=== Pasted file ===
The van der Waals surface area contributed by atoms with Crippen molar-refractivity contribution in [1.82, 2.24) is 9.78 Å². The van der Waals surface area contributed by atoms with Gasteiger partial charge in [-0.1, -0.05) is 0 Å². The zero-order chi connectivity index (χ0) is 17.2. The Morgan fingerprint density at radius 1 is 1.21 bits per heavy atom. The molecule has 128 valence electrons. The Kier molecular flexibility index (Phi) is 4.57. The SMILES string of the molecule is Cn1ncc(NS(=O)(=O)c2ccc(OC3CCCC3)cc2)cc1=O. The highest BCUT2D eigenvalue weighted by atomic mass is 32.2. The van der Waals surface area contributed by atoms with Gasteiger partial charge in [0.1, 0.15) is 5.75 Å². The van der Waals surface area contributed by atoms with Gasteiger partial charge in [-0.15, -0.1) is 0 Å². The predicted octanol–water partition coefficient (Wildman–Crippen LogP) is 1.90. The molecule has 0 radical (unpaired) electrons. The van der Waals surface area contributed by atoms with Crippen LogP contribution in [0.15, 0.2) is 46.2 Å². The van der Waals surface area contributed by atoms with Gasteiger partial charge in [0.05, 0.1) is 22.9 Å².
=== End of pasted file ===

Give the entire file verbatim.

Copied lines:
The van der Waals surface area contributed by atoms with Crippen molar-refractivity contribution in [1.82, 2.24) is 9.78 Å². The van der Waals surface area contributed by atoms with Gasteiger partial charge in [-0.1, -0.05) is 0 Å². The zero-order chi connectivity index (χ0) is 17.2. The Morgan fingerprint density at radius 1 is 1.21 bits per heavy atom. The molecule has 128 valence electrons. The Kier molecular flexibility index (Phi) is 4.57. The SMILES string of the molecule is Cn1ncc(NS(=O)(=O)c2ccc(OC3CCCC3)cc2)cc1=O. The highest BCUT2D eigenvalue weighted by atomic mass is 32.2. The van der Waals surface area contributed by atoms with Gasteiger partial charge in [0.1, 0.15) is 5.75 Å². The van der Waals surface area contributed by atoms with Gasteiger partial charge in [-0.15, -0.1) is 0 Å². The predicted octanol–water partition coefficient (Wildman–Crippen LogP) is 1.90. The molecule has 0 radical (unpaired) electrons. The van der Waals surface area contributed by atoms with Crippen LogP contribution in [0.15, 0.2) is 46.2 Å². The van der Waals surface area contributed by atoms with Gasteiger partial charge in [0.05, 0.1) is 22.9 Å².